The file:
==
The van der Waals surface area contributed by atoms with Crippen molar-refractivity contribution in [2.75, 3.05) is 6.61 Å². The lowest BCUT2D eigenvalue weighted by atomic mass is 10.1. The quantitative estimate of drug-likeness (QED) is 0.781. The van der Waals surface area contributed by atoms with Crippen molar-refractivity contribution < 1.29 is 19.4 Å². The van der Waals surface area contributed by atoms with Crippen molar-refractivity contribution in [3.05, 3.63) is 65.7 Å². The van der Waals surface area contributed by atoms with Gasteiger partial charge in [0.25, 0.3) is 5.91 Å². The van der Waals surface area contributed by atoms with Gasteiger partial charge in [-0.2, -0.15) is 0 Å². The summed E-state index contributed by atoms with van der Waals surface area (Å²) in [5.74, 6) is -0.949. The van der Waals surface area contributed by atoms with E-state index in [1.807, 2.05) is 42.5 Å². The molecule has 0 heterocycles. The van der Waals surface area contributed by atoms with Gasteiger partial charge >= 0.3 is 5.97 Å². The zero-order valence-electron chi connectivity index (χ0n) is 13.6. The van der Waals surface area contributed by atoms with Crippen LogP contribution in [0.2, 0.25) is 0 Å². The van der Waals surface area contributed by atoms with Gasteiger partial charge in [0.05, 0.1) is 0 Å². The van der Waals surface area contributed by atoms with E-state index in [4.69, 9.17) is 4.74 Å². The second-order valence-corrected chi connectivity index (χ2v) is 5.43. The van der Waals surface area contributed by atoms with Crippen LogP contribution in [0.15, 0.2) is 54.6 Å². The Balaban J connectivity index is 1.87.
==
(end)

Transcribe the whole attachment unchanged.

The van der Waals surface area contributed by atoms with Crippen molar-refractivity contribution in [2.75, 3.05) is 6.61 Å². The lowest BCUT2D eigenvalue weighted by atomic mass is 10.1. The quantitative estimate of drug-likeness (QED) is 0.781. The van der Waals surface area contributed by atoms with Crippen molar-refractivity contribution < 1.29 is 19.4 Å². The van der Waals surface area contributed by atoms with Crippen molar-refractivity contribution in [3.05, 3.63) is 65.7 Å². The van der Waals surface area contributed by atoms with Gasteiger partial charge in [0.25, 0.3) is 5.91 Å². The van der Waals surface area contributed by atoms with Gasteiger partial charge in [-0.2, -0.15) is 0 Å². The summed E-state index contributed by atoms with van der Waals surface area (Å²) in [5.74, 6) is -0.949. The van der Waals surface area contributed by atoms with E-state index in [1.807, 2.05) is 42.5 Å². The molecule has 0 heterocycles. The van der Waals surface area contributed by atoms with Gasteiger partial charge >= 0.3 is 5.97 Å². The zero-order valence-electron chi connectivity index (χ0n) is 13.6. The van der Waals surface area contributed by atoms with Crippen LogP contribution in [0.2, 0.25) is 0 Å². The van der Waals surface area contributed by atoms with Gasteiger partial charge in [0.05, 0.1) is 0 Å². The van der Waals surface area contributed by atoms with E-state index in [4.69, 9.17) is 4.74 Å². The second-order valence-corrected chi connectivity index (χ2v) is 5.43. The van der Waals surface area contributed by atoms with Crippen LogP contribution in [0.15, 0.2) is 54.6 Å². The Balaban J connectivity index is 1.87.